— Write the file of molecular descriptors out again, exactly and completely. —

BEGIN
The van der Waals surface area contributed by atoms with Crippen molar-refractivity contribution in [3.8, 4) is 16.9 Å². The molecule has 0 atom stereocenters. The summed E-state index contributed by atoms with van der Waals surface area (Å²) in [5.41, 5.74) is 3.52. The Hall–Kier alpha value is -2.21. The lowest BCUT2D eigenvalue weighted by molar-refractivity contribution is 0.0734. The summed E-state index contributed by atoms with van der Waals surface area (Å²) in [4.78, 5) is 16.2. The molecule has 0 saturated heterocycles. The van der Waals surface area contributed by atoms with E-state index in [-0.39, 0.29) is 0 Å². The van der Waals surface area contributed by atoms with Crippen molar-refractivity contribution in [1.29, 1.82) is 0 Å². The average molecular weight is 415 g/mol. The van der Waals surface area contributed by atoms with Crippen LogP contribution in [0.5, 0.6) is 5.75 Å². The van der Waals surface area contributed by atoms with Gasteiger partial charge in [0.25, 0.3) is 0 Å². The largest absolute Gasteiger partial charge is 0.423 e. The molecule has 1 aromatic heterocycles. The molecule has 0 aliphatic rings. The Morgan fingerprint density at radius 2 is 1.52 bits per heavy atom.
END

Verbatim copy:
The van der Waals surface area contributed by atoms with Crippen molar-refractivity contribution in [3.8, 4) is 16.9 Å². The molecule has 0 atom stereocenters. The summed E-state index contributed by atoms with van der Waals surface area (Å²) in [5.41, 5.74) is 3.52. The Hall–Kier alpha value is -2.21. The lowest BCUT2D eigenvalue weighted by molar-refractivity contribution is 0.0734. The summed E-state index contributed by atoms with van der Waals surface area (Å²) in [4.78, 5) is 16.2. The molecule has 0 saturated heterocycles. The van der Waals surface area contributed by atoms with E-state index in [-0.39, 0.29) is 0 Å². The van der Waals surface area contributed by atoms with Crippen molar-refractivity contribution in [1.29, 1.82) is 0 Å². The average molecular weight is 415 g/mol. The van der Waals surface area contributed by atoms with Crippen LogP contribution in [0.5, 0.6) is 5.75 Å². The van der Waals surface area contributed by atoms with Gasteiger partial charge in [0.25, 0.3) is 0 Å². The largest absolute Gasteiger partial charge is 0.423 e. The molecule has 1 aromatic heterocycles. The molecule has 0 aliphatic rings. The Morgan fingerprint density at radius 2 is 1.52 bits per heavy atom.